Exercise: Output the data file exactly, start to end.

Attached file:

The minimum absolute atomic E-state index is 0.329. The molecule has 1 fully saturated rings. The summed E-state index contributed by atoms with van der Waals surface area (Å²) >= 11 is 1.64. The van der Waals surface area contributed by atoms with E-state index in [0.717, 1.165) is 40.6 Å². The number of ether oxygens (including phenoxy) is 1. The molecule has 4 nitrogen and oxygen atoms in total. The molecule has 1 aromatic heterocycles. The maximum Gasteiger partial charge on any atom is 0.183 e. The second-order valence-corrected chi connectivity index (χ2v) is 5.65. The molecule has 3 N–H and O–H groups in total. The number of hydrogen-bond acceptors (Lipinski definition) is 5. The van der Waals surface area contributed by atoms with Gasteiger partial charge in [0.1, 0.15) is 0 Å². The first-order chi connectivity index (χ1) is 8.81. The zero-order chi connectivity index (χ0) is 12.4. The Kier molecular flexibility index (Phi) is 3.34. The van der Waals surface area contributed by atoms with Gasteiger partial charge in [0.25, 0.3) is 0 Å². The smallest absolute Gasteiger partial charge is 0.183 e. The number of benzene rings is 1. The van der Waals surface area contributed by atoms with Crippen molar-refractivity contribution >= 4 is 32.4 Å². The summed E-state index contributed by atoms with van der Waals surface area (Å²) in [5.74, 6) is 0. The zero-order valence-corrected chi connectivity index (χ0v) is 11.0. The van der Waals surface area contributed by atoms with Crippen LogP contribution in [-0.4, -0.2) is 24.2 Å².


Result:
The minimum absolute atomic E-state index is 0.329. The molecule has 1 fully saturated rings. The summed E-state index contributed by atoms with van der Waals surface area (Å²) >= 11 is 1.64. The van der Waals surface area contributed by atoms with E-state index in [0.717, 1.165) is 40.6 Å². The number of ether oxygens (including phenoxy) is 1. The molecule has 4 nitrogen and oxygen atoms in total. The molecule has 1 aromatic heterocycles. The maximum Gasteiger partial charge on any atom is 0.183 e. The second-order valence-corrected chi connectivity index (χ2v) is 5.65. The molecule has 3 N–H and O–H groups in total. The number of hydrogen-bond acceptors (Lipinski definition) is 5. The van der Waals surface area contributed by atoms with Gasteiger partial charge in [0.1, 0.15) is 0 Å². The first-order chi connectivity index (χ1) is 8.81. The zero-order chi connectivity index (χ0) is 12.4. The Kier molecular flexibility index (Phi) is 3.34. The van der Waals surface area contributed by atoms with Gasteiger partial charge in [0.25, 0.3) is 0 Å². The smallest absolute Gasteiger partial charge is 0.183 e. The number of benzene rings is 1. The van der Waals surface area contributed by atoms with Crippen molar-refractivity contribution >= 4 is 32.4 Å². The summed E-state index contributed by atoms with van der Waals surface area (Å²) in [5.74, 6) is 0. The zero-order valence-corrected chi connectivity index (χ0v) is 11.0. The van der Waals surface area contributed by atoms with Crippen LogP contribution in [-0.4, -0.2) is 24.2 Å².